Do birds of a feather shop together? The effects on performance of employees' similarity with one another and with customers
Article first published online: 17 AUG 2004
Copyright © 2004 John Wiley & Sons, Ltd.
Journal of Organizational Behavior
Special Issue: Diversity and the Workplace
Volume 25, Issue 6, pages 731–754, September 2004
How to Cite
Leonard, J. S., Levine, D. I. and Joshi, A. (2004), Do birds of a feather shop together? The effects on performance of employees' similarity with one another and with customers. J. Organiz. Behav., 25: 731–754. doi: 10.1002/job.267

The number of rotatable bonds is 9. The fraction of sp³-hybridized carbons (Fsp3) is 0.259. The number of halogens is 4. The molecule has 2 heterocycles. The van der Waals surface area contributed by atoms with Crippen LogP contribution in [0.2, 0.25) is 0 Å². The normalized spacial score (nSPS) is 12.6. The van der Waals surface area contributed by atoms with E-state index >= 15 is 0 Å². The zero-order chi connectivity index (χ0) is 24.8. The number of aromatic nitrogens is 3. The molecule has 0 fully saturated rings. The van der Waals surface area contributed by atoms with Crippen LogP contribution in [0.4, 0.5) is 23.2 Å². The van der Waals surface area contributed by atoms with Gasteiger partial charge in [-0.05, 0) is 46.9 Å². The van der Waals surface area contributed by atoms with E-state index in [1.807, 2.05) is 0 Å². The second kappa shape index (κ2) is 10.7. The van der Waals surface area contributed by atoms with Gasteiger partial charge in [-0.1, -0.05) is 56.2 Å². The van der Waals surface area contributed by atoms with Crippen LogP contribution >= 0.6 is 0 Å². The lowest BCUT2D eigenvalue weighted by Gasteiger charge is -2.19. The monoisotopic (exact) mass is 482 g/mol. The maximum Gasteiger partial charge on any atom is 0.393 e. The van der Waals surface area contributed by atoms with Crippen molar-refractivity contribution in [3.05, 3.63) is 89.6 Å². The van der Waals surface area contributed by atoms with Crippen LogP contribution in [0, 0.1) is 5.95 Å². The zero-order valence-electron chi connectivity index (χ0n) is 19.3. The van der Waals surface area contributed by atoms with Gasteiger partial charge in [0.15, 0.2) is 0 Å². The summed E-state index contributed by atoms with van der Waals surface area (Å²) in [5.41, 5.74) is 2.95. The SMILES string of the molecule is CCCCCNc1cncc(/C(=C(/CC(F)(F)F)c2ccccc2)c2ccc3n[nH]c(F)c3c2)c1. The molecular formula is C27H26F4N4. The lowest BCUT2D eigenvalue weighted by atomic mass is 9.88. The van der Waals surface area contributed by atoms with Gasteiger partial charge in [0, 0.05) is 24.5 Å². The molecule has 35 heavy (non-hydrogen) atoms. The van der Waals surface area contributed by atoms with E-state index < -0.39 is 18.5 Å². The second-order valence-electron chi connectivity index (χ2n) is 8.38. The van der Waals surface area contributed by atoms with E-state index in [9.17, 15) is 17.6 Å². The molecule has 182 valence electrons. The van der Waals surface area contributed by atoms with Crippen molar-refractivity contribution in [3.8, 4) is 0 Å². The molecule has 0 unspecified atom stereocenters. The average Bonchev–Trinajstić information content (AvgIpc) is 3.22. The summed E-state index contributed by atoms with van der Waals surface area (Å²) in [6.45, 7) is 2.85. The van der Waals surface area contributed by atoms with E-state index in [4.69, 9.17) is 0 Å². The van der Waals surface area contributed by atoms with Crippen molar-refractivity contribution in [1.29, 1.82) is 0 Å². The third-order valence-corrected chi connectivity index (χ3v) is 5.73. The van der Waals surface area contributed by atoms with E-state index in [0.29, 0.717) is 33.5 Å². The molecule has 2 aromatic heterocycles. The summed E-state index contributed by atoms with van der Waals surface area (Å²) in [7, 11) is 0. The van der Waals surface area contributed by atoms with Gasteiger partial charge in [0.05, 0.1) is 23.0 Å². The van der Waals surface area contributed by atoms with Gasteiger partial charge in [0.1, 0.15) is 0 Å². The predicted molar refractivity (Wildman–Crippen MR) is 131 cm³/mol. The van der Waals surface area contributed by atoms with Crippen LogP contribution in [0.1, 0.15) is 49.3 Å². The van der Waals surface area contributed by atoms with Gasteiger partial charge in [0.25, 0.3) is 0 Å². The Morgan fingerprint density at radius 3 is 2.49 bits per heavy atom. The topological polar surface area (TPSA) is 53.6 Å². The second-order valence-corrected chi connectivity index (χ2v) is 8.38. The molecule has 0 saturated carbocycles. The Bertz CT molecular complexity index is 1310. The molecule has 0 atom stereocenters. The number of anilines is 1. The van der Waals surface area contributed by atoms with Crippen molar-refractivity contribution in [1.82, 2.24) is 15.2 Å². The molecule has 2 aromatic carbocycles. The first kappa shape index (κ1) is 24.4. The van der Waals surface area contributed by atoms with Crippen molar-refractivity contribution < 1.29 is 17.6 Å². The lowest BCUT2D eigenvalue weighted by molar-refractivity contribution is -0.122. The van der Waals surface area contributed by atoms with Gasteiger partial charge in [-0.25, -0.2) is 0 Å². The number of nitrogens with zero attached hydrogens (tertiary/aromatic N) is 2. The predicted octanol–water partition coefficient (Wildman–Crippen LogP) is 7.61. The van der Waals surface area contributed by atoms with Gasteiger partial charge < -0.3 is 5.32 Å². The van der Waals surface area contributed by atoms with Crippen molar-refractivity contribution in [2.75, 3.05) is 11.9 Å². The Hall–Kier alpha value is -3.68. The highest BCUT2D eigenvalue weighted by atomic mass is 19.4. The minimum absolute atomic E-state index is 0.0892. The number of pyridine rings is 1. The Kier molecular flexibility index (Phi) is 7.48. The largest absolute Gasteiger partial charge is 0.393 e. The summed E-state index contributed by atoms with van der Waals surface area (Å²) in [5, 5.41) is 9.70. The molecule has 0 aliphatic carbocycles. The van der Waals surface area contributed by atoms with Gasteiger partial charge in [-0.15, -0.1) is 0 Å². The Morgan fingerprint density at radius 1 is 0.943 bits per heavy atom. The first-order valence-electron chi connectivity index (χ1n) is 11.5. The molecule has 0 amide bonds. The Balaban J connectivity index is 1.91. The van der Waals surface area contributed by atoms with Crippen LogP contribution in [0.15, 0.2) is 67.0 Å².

- Issue published online: 17 AUG 2004
- Article first published online: 17 AUG 2004
- Manuscript Accepted: 5 MAR 2004
- Manuscript Received: 6 JUL 2002
Theories have suggested that employee diversity can affect business performance both as a result of customer preferences and through changes of relations within the workplace. We examine these theories with data from more than 700 retail stores employing over 70 000 individuals, matched to census data on the demographics of the community. While past theories predict that increasing the similarity between employees and customers will increase sales, we find no consistent relationship. The exception is that Asian employees appear to be most productive when many nearby residents are Asian immigrants who do not speak English. Diversity of gender and race within a store had no important effect on sales, while age diversity predicted lower sales. Copyright © 2004 John Wiley & Sons, Ltd.